Midland youth on the right PaTH

Midland youth on the right PaTH

A VOLUNTARY internship program breaking down barriers for young indigenous people trying to move off welfare payments and into the workforce has just farewelled its first graduates in Midland.

JobTrain WA youth development officer Scott Harvey said the Federal Government’s Youth Jobs PaTH program started in April and helped participants gain real world experience as they forged a pathway into the workforce.

Mr Harvey said as a result of the program, participants now had a clear vision of their future.

“JobTrain WA has been dealing with young adults with complex barriers for more than 20 years,” he said.

“Tackling being unemployed begins with believing in yourself, understanding that you are deserving, that you have valuable skills and that you can make a valuable contribution to society.

“In the past six weeks, these young adults undertaking our program have gained the skills and work experience they need to get and keep a job.

“They now know to achieve their dreams and believe in themselves.”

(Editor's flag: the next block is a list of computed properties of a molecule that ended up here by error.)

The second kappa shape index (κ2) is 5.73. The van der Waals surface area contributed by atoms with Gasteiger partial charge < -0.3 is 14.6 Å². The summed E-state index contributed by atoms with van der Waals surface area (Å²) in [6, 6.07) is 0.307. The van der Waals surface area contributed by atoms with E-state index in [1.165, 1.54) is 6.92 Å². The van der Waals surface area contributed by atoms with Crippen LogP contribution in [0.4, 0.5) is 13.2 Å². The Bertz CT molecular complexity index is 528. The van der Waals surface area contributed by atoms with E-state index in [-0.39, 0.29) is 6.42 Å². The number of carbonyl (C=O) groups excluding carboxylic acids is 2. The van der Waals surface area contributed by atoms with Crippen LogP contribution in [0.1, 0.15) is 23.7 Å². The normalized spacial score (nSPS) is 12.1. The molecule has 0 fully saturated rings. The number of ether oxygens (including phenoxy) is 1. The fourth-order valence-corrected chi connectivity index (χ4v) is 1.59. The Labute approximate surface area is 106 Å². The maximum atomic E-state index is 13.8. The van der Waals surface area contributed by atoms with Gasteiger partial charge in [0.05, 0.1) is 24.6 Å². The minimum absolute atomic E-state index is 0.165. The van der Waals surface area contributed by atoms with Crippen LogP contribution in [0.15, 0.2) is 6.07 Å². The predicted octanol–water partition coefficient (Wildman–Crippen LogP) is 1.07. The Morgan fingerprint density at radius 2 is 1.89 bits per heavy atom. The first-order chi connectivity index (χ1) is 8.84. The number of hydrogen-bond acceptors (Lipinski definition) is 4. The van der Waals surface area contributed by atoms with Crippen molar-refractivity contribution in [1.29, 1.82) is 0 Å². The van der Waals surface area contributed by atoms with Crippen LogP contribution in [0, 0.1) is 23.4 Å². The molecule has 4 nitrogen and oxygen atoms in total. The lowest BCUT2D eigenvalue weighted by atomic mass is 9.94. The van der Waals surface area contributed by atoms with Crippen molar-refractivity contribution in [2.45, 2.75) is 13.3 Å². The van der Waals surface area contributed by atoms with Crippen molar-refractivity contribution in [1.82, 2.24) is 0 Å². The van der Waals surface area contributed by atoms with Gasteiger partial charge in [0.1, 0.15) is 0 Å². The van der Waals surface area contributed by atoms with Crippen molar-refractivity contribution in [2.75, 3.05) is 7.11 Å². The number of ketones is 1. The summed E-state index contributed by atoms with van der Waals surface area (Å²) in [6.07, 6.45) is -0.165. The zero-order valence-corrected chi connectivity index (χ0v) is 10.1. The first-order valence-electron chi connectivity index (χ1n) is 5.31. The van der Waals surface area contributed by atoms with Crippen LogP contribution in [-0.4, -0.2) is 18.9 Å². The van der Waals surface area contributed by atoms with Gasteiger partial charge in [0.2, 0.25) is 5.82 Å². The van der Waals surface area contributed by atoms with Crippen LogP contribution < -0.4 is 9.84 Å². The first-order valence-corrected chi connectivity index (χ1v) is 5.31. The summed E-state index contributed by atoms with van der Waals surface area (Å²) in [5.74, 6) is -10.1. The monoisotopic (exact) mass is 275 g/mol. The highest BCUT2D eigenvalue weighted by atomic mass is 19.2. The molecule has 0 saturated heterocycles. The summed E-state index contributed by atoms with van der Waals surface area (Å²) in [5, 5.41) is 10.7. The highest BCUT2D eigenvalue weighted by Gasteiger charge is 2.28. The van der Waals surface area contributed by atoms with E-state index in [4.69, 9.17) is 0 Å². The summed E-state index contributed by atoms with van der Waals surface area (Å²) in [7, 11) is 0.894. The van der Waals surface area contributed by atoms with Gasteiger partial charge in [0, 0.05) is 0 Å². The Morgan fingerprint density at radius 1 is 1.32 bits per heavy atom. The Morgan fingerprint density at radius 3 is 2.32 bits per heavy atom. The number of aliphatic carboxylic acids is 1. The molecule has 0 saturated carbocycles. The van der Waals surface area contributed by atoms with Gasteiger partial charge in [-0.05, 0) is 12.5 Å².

Midvale resident Brandon Holmes (20) said after completing the course he had his sights set on being the best boilermaker in WA.

Mr Holmes said he was hoping to secure an internship or apprenticeship in the industry.

“Before this course I never had a clue what I wanted to do,” he said.

“It has given me the confidence that I can achieve anything I set my mind to.”

Mr Holmes said the course had offered him a new start and the opportunity of a better life.

“Before I did this course I’d just be lying back at home watching TV and my nieces and nephews,” he said.

“This course has had a big impact on me and without it I’d still be wasting my days.

“It can get really dark out there and it is easy to become isolated.”

Mr Holmes said the course had significant advantages over the services provided by job network providers.

“Job agencies don’t help you figure out what you want to do,” he said.

“This has changed my life and could change the whole community to be more positive and help us young ones in the community believe in ourselves.”

Mr Harvey said the Youth Jobs PaTH program also supported employers to host internship placements and provided them with incentives when they take on a young person.

“Employers can try a young person in an internship for between four and 12 weeks to gain valuable work experience and see how they fit into the team and if they are suitable for ongoing employment,” he said.

“Interns receive $200 per fortnight in addition to the Centrelink benefit to assist them will travel and other expenses.

“Businesses that hire these employees are offered a wage subsidy of up to $10,000.”

Mr Harvey said the Youth Jobs PaTH program in Midland would run a course every six weeks.

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